Commonalities and challenges: the search for more sustainable materials
At first glance, an electric car company and an artist may not have much in common. One produces on an enormous scale, the other creates unique pieces. One has facilities and offices in multiple countries, the other has a canal-side studio. But beyond these initial differences lie deeper similarities. A dedication to a cleaner future. An awareness of the need to act now. And an insistence on using the most sustainable solutions possible. It’s precisely these shared values that made the pairing between ourselves and Thijs Biersteker so natural.
When you're creating artwork that talks about environmental impact, you have to create something that doesn't impact the world itself too much.
This collaboration led to more than a fascinating art installation. It led to the development of new, more sustainable material combinations. These combinations can be found in both the art itself and have the potential for implementation in future Polestar cars.
The team behind the development of the piece, consisting of Biersteker’s Woven Studio and Polestar’s UK R&D facility, pursued multiple options when it came to the materials. First was the use of Bcomp powerRibs™, together with a natural fibre and polypropylene (NFPP) board, the same flax-based composite material used to great effect in Polestar Precept.
It was at this point that another similarity between company and artist emerged: the challenge of finding sustainable materials. Most natural fibre-based products, including the powerRibs™ found in Precept, make us of fossil fuel-based polypropylene resin as an adhesive. Wholly unsuitable for a piece symbolising the need for renewable energy and a cleaner future.
“When you're creating artwork that talks about environmental impact, you have to create something that doesn't impact the world itself too much,” says Biersteker.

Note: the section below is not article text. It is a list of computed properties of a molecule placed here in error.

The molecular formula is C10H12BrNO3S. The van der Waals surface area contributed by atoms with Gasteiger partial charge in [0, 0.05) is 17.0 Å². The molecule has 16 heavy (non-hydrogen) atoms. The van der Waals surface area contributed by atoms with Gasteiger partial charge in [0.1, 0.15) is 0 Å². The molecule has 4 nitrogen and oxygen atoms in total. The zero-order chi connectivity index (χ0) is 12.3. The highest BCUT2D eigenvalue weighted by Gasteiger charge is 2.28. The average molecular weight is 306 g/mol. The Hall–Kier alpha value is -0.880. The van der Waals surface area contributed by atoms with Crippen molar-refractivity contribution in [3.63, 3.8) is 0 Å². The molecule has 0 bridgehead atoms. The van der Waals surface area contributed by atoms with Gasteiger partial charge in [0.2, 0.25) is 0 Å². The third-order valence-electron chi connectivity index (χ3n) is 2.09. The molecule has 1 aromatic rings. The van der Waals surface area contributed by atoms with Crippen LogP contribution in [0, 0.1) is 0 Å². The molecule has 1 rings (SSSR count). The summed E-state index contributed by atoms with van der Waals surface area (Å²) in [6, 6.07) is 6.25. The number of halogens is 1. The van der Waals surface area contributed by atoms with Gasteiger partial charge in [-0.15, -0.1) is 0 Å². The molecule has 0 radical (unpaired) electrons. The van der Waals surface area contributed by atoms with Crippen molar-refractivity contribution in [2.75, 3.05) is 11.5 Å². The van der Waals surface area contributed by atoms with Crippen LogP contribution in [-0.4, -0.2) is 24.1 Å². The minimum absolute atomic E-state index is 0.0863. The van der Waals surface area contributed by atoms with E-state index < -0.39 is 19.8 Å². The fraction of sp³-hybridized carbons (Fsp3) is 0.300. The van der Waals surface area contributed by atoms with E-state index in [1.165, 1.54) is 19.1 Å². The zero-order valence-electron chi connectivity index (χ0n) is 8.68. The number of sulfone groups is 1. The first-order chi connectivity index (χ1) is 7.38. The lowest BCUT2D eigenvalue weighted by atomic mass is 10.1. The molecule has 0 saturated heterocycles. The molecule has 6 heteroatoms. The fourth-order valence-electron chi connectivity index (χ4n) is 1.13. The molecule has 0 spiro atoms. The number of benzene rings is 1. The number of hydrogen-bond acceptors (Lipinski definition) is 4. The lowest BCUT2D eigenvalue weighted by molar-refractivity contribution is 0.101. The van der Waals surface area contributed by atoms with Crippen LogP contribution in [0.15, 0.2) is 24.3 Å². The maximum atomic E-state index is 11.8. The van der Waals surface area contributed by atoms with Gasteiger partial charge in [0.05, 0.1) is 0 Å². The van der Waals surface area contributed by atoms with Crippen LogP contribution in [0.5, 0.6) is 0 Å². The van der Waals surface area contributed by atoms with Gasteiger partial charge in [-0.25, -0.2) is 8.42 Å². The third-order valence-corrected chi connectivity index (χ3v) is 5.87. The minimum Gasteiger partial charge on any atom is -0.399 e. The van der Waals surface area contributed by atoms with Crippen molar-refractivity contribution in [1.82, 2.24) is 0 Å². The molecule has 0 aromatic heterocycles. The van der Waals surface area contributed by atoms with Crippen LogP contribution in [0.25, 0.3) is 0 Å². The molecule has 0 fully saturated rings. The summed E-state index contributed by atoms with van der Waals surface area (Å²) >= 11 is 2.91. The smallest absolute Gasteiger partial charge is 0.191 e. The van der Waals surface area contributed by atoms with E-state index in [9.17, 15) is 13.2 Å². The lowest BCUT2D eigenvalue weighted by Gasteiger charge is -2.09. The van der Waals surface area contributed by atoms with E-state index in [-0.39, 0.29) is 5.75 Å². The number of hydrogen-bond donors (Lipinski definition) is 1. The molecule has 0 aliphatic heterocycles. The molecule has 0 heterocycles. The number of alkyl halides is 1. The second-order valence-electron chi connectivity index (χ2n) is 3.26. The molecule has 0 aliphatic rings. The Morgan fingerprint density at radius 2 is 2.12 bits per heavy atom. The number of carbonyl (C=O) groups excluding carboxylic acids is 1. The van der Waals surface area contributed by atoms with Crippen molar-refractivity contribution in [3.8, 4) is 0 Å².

“The We Harvest Wind collaboration enabled Woven Studio and Polestar to join forces and explore new combinations of materials using bio-based polymers instead of traditional fossil fuel-based materials. This collaboration has kick-started several initiatives within the team at Polestar and cemented some ongoing studies we have with Bcomp. Now our aim is to implement bio-based natural fibre composite solutions, including powerRibs™, in the future production of Polestar cars,” says Ross Kelk, Chief Engineer of Interiors at Polestar UK R&D.
Sustainability brings together unlikely partners. And through sharing the challenges, like finding sustainable materials for both art and automotive, we can also share the progress.
The Hydro chair: a glimpse into the future
Many have tried to imagine what the future might look like. Flying cars, holograms, and interstellar travel have all been considered. And a lot of silver and grey, for some reason. When we try to envision a sustainable future, though, it tends to look a bit different. Greener. Now, that vision has been realised in the shape of the chair. One that’s both silver and green.
The importance of impatience: Polestar 2 sustainability upgrades
Patience. A famously good thing. There is no end to the folksy phrases and nuggets of wisdom that emphasise the importance of being good at waiting. Patience, it’s said, is a virtue. But when it comes to righting environmental wrongs, it’s also a luxury. One we don’t have. Which is the reasoning behind the Polestar 2 sustainability upgrades.